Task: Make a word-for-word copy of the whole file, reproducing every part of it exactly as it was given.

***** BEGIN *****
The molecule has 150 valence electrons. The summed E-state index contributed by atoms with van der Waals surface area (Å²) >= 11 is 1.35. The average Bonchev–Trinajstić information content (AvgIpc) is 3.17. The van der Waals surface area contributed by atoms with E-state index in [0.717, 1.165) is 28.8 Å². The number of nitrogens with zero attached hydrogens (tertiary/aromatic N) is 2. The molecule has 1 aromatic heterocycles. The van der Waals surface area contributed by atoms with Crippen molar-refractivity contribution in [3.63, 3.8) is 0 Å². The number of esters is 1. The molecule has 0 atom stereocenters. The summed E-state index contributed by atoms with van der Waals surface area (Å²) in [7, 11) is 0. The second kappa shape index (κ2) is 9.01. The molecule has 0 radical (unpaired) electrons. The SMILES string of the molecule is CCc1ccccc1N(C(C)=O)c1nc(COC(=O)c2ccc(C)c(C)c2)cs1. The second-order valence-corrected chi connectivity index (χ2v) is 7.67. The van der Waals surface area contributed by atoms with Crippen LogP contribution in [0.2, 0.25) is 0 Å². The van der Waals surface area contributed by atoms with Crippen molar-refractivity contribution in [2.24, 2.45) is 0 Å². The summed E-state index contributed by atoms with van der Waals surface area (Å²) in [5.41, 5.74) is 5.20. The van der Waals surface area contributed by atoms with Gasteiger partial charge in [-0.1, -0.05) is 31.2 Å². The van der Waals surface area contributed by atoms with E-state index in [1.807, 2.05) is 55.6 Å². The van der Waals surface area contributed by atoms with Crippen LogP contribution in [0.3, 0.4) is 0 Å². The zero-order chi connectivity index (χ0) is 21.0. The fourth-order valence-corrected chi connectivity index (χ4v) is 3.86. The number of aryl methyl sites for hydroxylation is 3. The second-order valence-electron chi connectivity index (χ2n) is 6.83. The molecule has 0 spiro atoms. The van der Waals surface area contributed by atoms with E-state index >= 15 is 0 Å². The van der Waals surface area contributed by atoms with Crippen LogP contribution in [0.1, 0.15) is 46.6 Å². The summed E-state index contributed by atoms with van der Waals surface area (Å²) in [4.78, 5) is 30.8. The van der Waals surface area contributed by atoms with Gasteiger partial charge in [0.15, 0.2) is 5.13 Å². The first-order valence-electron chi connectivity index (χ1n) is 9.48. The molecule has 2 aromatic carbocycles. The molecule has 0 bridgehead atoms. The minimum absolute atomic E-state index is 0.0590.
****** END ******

The molecule has 150 valence electrons. The summed E-state index contributed by atoms with van der Waals surface area (Å²) >= 11 is 1.35. The average Bonchev–Trinajstić information content (AvgIpc) is 3.17. The van der Waals surface area contributed by atoms with E-state index in [0.717, 1.165) is 28.8 Å². The number of nitrogens with zero attached hydrogens (tertiary/aromatic N) is 2. The molecule has 1 aromatic heterocycles. The van der Waals surface area contributed by atoms with Crippen molar-refractivity contribution in [3.63, 3.8) is 0 Å². The number of esters is 1. The molecule has 0 atom stereocenters. The summed E-state index contributed by atoms with van der Waals surface area (Å²) in [7, 11) is 0. The second kappa shape index (κ2) is 9.01. The molecule has 0 radical (unpaired) electrons. The SMILES string of the molecule is CCc1ccccc1N(C(C)=O)c1nc(COC(=O)c2ccc(C)c(C)c2)cs1. The second-order valence-corrected chi connectivity index (χ2v) is 7.67. The van der Waals surface area contributed by atoms with Crippen LogP contribution in [0.2, 0.25) is 0 Å². The van der Waals surface area contributed by atoms with Crippen molar-refractivity contribution in [2.24, 2.45) is 0 Å². The summed E-state index contributed by atoms with van der Waals surface area (Å²) in [5.41, 5.74) is 5.20. The van der Waals surface area contributed by atoms with Gasteiger partial charge in [-0.1, -0.05) is 31.2 Å². The van der Waals surface area contributed by atoms with E-state index in [1.807, 2.05) is 55.6 Å². The van der Waals surface area contributed by atoms with Crippen LogP contribution in [0.3, 0.4) is 0 Å². The zero-order chi connectivity index (χ0) is 21.0. The fourth-order valence-corrected chi connectivity index (χ4v) is 3.86. The number of aryl methyl sites for hydroxylation is 3. The second-order valence-electron chi connectivity index (χ2n) is 6.83. The molecule has 0 spiro atoms. The van der Waals surface area contributed by atoms with E-state index >= 15 is 0 Å². The van der Waals surface area contributed by atoms with Crippen LogP contribution in [0.1, 0.15) is 46.6 Å². The summed E-state index contributed by atoms with van der Waals surface area (Å²) in [4.78, 5) is 30.8. The van der Waals surface area contributed by atoms with Gasteiger partial charge in [0.15, 0.2) is 5.13 Å². The first-order valence-electron chi connectivity index (χ1n) is 9.48. The molecule has 2 aromatic carbocycles. The molecule has 0 bridgehead atoms. The minimum absolute atomic E-state index is 0.0590.